Do any of these questions sound familiar?
- My dog has itchy skin but I can’t find any fleas?”
- “We’ve out ruled that my dog has a food allergy but she still scratches, what’s wrong?”
- “I applied flea preventative medication so it can't be fleas ... or can it?”
The sound of your dog excessively scratching and itching produces anxiety in a lot of dog parents. Itching is a symptom of something amiss with the dog’s immune system. Vets call itching “Pruritus”.
In the Merck Vet Manual it states: “Pruritus is defined as an unpleasant sensation within the skin that provokes the desire to scratch”.
It is common in many types of skin disorders and commonly associated with flea allergy dermatitis and other allergic skin diseases.
Don’t rule out fleas
There is a misconception that having your pet on a flea spot on treatment program means they won’t get bit by fleas. There are a variety of reasons that your flea treatment might not be working as well as you think.
- You applied it incorrectly.
- Dry and unhealthy skin can affect how well spot on treatments work.
- 90% of the fleas lives not on your dog but in your yard and maybe in your house.
So you’ve applied flea treatment on your dog but that’s just address potentially 10% of the problem. The other 90% could be out in your yard.
Eliminating the possibility of fleas helps your dog stop itching if they are allergic to fleas.
Just like humans will react to ant or mosquito bites, dogs react to flea bites. So even if they have the spot on treatment, if they go outside and get bit by a flea, one flea bite can cause a lot of havoc. Some dogs even break out in an allergic rash from that one bite.
Get rid of fleas naturally in your yard
First identify where the fleas could be. They like warm, shady and moist areas. They tend to avoid direct sunlight and open grass.
Think about where your dog likes to hang out. Inspect areas around the garden furniture, trees and fences. If you do this while wearing white socks, watch to see if fleas jump up on your socks. They also tend to like debris so if you have piles of organic leaves and material, bag and rake those areas up.
Now that you are ready to address the yard, here are the ways you can approach it.
- Flood the yard with water. Flea larvae and flea eggs cannot survive a flooded lawn. The easiest and most natural way to eliminate them is to flood all the grass with water.
- Use cedar chips to keep the fleas out of your yard. Fleas hate the smell of cedar chips and you can use this to your advantage by covering the areas you have found fleas with cedar wood chips.
- use nematodes to get rid of fleas. A nematode called Steinerma carpocapsae is a parasite of fleas. It is known to effectively kill adult fleas as well as their larvae and pupa in grass and soil. Dog owners with large backyards can spray treat their gardens with a beneficial nematode solution to keep their dogss safe from flea menace in the summer months. Beneficial nematodes are environmentally safe, so they do not damage crops and gardens. Studies have shown that these ‘non-toxic pest control operators’ can eliminate more than 90% of flea larvae within 24 hours of the first application.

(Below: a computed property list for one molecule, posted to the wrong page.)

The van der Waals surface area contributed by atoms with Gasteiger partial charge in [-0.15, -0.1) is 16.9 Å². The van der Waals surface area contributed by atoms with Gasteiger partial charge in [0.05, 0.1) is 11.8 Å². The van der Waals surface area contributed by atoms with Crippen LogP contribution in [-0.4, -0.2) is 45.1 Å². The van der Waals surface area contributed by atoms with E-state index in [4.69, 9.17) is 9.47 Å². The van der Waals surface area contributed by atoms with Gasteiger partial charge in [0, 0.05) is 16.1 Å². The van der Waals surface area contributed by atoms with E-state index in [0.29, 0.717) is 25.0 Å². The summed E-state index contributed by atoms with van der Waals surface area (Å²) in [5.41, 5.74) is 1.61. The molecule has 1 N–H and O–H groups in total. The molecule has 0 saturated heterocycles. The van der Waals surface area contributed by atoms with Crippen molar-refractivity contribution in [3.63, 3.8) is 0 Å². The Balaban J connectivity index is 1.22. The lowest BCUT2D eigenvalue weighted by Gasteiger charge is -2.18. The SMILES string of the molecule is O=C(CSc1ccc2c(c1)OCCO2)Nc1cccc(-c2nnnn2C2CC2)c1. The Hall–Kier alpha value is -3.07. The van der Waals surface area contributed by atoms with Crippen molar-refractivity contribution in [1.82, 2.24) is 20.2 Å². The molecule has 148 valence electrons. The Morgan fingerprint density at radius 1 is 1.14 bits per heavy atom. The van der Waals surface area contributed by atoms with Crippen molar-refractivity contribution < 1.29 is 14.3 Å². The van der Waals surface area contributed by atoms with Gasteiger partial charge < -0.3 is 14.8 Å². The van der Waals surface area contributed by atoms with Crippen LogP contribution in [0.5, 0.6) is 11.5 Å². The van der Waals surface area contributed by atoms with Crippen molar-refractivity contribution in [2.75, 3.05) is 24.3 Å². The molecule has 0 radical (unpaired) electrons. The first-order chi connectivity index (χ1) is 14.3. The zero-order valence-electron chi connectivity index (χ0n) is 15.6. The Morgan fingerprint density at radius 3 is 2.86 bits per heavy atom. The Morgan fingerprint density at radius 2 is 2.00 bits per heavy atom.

Once you’ve comfortably addressed the flea problem look at your dog’s skin.
Is your dog’s skin dry?
Does your dog have a dry, brittle or thin coat? If so consult with your vet. it may be a symptom of a nutritional deficiency. Other reasons leading to a dry coat is that you might be using the wrong shampoos.
Dog skin has a different pH balance than human skin. It also is the largest organ in their body. We previously wrote about the pH balance on dog skin HERE.
Another often overlooked reason for a dry coat is under grooming the dog. Dogs need to be brushed on a regular basis to eliminate that dead skin and fur. A quick grooming sessions daily or 3 to four times a week will help your dog.
Assuming that you’ve addressed nutrition, are using the right shampoo and grooming your dog regularly you could also try:
Dry coat home remedies
- Add Omega 3 fatty acids. Don’t add too much and try to add it from whole food sources. Walmart carries sardines packed in water which you can add 3 to four times a week. You can also research various Omega 3 fatty acid supplements that are tailored for dog consumption.
- Apply natural topical oils. Another approach is to put a small amount of olive oil directly onto your dog’s skin once a day.
- Increase humidity in the air. Use humidifiers that can add moisture to the air.
Protect your dog by using a premium pet recovery collar
Lastly we recommend using one of our recovery collars to prevent your dog from gnawing away at their itchy spots.
Depending on the location of the affected area, the Kong Cushion or the EZ Calmer are ideal for them to wear during their itchy periods.
There are many reasons your dog could be scratching. Be sure to consult with your vet to make a correct diagnosis and prescribe a proper cause of treatment to resolve the true cause of the skin disease.
- Merk Veterinary Manual: http://www.merckvetmanual.com/integumentary-system/integumentary-system-introduction/pruritus
- Fleabites - how to get rid of fleas naturally: http://www.fleabites.net/how-to-get-rid-of-fleas-in-the-yard-5-effective-ways/
- Nematodes: http://www.fleabites.net/beneficial-nematodes-for-fleas-how-they-work/
- Dog Dry Skin Knowledge: http://www.dog-care-knowledge.com/dog-dry-skin.html
- Vet advice for your dog’s itchy skin: http://thebark.com/content/vet-advice-relief-your-dogs-itchy-skin